Monday, 1st June, 2015
Legionnaires’ disease is a serious lung infection caused by Legionella bacteria. It is caused by the bacteria infecting your lungs, and usually caught by breathing in small droplets of contaminated water. Legionella bacteria are commonly found in natural water systems such as rivers and lakes where their numbers are usually low and therefore they pose little risk. However, it can become a risk when the bacteria contaminates a man-made water system. A water system can provide an ideal environment for legionella to multiply, and therefore it is vital that the requirements of The Health and Safety at Work Act 1974 and COSHH regulations are followed. The HSE guidance can be found here.
Legionella can often present itself in pipework which is not regularly used. Common examples are taps or showers in an office which don’t really get used, or in the case of schools in the summer holidays water can often be left several weeks to stagnate in the pipework system. As good working practice all premises should have a procedure in place which ensures all water systems are regularly monitored, even simple things like running a tap every few days for 5 minutes can make the world of difference and reduce the risk of Legionella contamination substantially.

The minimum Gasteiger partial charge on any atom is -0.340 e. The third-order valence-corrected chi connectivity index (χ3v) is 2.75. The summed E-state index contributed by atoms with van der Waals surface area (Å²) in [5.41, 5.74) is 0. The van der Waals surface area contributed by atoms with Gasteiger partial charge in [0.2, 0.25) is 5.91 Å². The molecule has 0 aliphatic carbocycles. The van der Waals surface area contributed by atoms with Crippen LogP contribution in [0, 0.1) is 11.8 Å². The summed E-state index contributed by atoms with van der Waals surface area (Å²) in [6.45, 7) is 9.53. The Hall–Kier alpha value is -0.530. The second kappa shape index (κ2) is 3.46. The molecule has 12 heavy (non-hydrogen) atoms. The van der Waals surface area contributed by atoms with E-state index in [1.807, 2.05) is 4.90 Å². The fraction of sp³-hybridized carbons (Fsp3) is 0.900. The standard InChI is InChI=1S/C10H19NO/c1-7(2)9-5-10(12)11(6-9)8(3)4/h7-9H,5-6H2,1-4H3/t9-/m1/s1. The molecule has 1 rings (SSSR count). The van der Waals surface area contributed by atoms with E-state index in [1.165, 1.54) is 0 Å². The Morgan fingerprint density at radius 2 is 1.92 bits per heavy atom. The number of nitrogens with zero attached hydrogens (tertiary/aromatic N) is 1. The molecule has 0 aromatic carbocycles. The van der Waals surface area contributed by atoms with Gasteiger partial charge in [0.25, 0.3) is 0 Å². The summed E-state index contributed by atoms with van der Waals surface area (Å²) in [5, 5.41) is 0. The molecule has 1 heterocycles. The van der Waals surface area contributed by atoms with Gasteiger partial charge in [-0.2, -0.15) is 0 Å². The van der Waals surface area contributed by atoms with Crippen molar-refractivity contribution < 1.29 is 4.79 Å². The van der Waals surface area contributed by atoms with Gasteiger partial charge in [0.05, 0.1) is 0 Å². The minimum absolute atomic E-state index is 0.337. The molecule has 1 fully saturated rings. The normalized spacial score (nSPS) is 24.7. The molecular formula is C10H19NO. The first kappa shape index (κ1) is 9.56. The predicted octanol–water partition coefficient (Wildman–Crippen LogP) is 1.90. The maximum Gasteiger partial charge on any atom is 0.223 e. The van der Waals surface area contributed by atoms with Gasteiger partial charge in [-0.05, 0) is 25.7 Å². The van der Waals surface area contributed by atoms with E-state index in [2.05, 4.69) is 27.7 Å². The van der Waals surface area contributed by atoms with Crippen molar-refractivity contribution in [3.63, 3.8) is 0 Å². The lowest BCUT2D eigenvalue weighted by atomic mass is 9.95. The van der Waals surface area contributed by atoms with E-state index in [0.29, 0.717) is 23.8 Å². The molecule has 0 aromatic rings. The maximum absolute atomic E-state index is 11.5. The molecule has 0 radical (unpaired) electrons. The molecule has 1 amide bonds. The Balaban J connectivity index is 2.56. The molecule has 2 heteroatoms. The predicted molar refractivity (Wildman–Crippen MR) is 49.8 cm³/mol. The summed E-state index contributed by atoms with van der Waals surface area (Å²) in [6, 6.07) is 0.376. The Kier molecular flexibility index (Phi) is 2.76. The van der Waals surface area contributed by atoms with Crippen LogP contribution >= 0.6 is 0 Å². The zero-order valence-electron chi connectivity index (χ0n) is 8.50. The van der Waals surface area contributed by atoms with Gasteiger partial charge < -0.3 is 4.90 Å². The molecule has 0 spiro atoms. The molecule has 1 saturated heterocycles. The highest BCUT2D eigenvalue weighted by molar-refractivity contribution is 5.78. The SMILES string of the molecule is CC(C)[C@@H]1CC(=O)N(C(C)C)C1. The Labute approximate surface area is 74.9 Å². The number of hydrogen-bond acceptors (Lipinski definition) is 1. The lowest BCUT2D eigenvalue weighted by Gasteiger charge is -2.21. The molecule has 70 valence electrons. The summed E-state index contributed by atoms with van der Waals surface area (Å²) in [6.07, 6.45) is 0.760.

Regular (usually annual) chlorination of water systems is a further way of reducing the risks associated with Legionella, which is a fundamental part of planned and preventative maintenance for a lot of our clients. It is a relatively inexpensive procedure that can usually be done in under a day, has no effect on day to day operations of the business and can provide peace of mind that your water systems are being kept safe.Back to News